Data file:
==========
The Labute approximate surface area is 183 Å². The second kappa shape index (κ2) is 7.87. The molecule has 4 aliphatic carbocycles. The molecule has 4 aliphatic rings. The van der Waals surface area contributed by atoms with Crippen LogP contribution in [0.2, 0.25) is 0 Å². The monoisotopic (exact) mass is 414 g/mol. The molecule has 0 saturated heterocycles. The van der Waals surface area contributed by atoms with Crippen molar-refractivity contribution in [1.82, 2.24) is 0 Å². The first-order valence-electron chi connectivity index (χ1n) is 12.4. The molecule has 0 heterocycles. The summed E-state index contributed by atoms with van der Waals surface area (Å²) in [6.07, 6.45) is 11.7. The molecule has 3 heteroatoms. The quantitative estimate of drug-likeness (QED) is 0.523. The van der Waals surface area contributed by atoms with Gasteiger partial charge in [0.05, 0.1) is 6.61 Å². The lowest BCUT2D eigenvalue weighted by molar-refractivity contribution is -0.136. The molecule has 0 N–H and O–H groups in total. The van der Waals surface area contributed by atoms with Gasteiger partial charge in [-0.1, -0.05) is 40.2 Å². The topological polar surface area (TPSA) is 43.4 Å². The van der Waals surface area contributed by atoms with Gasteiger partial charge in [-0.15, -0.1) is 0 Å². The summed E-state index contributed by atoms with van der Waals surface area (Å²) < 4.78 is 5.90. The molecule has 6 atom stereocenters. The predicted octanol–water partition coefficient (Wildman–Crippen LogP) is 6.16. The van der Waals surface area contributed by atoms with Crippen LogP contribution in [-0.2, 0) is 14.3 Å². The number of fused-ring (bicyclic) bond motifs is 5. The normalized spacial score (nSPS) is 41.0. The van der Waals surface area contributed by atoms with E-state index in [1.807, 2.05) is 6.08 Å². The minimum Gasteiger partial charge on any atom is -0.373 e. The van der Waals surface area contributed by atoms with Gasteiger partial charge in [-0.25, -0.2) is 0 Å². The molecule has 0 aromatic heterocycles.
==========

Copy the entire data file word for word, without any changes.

The Labute approximate surface area is 183 Å². The second kappa shape index (κ2) is 7.87. The molecule has 4 aliphatic carbocycles. The molecule has 4 aliphatic rings. The van der Waals surface area contributed by atoms with Crippen LogP contribution in [0.2, 0.25) is 0 Å². The monoisotopic (exact) mass is 414 g/mol. The molecule has 0 saturated heterocycles. The van der Waals surface area contributed by atoms with Crippen molar-refractivity contribution in [1.82, 2.24) is 0 Å². The first-order valence-electron chi connectivity index (χ1n) is 12.4. The molecule has 0 heterocycles. The summed E-state index contributed by atoms with van der Waals surface area (Å²) in [6.07, 6.45) is 11.7. The molecule has 3 heteroatoms. The quantitative estimate of drug-likeness (QED) is 0.523. The van der Waals surface area contributed by atoms with Gasteiger partial charge in [0.05, 0.1) is 6.61 Å². The lowest BCUT2D eigenvalue weighted by molar-refractivity contribution is -0.136. The molecule has 0 N–H and O–H groups in total. The van der Waals surface area contributed by atoms with Gasteiger partial charge in [-0.1, -0.05) is 40.2 Å². The topological polar surface area (TPSA) is 43.4 Å². The van der Waals surface area contributed by atoms with Gasteiger partial charge in [-0.15, -0.1) is 0 Å². The summed E-state index contributed by atoms with van der Waals surface area (Å²) < 4.78 is 5.90. The molecule has 6 atom stereocenters. The predicted octanol–water partition coefficient (Wildman–Crippen LogP) is 6.16. The van der Waals surface area contributed by atoms with Crippen LogP contribution in [-0.2, 0) is 14.3 Å². The number of fused-ring (bicyclic) bond motifs is 5. The normalized spacial score (nSPS) is 41.0. The van der Waals surface area contributed by atoms with E-state index in [1.807, 2.05) is 6.08 Å². The minimum Gasteiger partial charge on any atom is -0.373 e. The van der Waals surface area contributed by atoms with Gasteiger partial charge in [-0.25, -0.2) is 0 Å². The molecule has 0 aromatic heterocycles.